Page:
3 Ways To Make ACV Taste Better
Add raw honey. The combination of ACV, raw honey and water is an easy way to make swallowing the bitterness a lot more tolerable. Just combine one cup of water with one teaspoon of ACV and one tablespoon of raw honey.
Combine it with juice for a tasty tonic. You can also mix a couple of teaspoons of ACV with apple or grape juice – it’s not only bearable, but you’ll also actually enjoy drinking it.
Make a tea. Boil a cup of water and pour into a mug. Add a dash of cinnamon or a cinnamon stick, a teaspoon of raw honey and a teaspoon of apple cider vinegar.
The Best Type Of Apple Cider Vinegar To Consume
For best results, look for an organic, unfiltered variety of apple cider vinegar. Bragg’s, for example, is a trusted brand that’s been around since 1912. It’s available from this page on Amazon in a number of different quantities.
How To Make Your Own Apple Cider Vinegar
Since turning apples into apple cider vinegar is a relatively simple process, you could even make your own at home.
We’ve got an entire tutorial dedicated to this process which you can read here.
If you go this route, however, be sure to follow directions for cooking and storage to the letter, as excessive levels of bacteria can become dangerous.
Possible Side Effects Of Apple Cider Vinegar
While the top side effect of a shot of vinegar might include a puckered mouth and a sudden need for a breath mint, there are other, more serious possible complications.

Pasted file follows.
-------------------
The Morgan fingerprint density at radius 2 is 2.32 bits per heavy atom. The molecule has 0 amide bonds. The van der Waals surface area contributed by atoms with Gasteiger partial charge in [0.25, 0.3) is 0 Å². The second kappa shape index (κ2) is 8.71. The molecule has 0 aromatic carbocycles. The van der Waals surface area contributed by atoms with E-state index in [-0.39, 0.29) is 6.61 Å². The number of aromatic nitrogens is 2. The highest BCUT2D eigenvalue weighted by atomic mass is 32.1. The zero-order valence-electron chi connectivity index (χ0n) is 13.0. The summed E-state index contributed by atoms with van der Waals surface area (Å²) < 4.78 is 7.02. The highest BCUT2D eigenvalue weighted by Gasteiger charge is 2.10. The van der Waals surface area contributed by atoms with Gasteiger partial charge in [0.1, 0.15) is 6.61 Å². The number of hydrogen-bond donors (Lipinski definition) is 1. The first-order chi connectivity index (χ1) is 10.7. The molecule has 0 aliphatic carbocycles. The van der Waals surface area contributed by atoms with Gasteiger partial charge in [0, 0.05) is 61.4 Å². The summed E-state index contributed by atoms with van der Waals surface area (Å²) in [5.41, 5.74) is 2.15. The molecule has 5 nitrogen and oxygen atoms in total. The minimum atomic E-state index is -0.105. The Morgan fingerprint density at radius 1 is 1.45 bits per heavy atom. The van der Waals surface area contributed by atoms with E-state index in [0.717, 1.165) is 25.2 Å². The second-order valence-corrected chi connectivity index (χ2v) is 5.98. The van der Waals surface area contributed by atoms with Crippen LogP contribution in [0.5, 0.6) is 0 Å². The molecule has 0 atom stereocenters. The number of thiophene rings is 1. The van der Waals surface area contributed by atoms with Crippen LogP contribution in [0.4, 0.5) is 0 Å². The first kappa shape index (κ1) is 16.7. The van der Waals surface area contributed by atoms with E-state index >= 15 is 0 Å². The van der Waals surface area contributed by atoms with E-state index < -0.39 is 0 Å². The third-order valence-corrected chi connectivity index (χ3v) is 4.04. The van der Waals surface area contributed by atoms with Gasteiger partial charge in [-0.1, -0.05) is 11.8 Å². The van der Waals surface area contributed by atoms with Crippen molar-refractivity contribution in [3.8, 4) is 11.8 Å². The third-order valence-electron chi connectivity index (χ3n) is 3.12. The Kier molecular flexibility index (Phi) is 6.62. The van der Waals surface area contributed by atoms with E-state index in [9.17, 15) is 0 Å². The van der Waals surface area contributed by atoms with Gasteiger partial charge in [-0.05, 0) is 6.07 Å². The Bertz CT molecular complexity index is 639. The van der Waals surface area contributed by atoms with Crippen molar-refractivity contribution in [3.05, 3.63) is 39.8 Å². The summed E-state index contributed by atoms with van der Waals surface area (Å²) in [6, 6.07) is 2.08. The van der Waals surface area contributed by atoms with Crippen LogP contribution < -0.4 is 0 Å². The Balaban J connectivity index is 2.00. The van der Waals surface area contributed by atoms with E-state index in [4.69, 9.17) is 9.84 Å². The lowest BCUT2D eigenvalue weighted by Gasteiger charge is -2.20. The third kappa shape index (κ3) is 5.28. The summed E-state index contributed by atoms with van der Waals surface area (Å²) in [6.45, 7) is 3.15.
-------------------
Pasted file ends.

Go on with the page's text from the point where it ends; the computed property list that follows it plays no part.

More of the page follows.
Any vinegar contains a plentiful amount of acid, so some people experience upset stomach or other digestive problems after consuming it. Its acidity may also irritate your throat or erode tooth enamel. That’s why you should always dilute in water, fruit juice or tea. Some proponents recommend drinking it through a (reusable) straw to minimize contact with teeth.
Also, if you’re on any medications, be sure to check with your doctor before starting an apple cider vinegar regimen. ACV could interfere with certain drugs or supplements.
The Last Word
It’s clear from the science that any vinegar makes a healthy addition to your diet and apple cider vinegar may just be the best of them, so feel free to use a heavy hand with it in salad dressings, marinades, and dips.
And as long as side effects aren’t a problem, you can feel good about drinking up to several tablespoons a day. Just keep in mind that ACV isn’t magic, and probably won’t result in extremely dramatic changes to your health.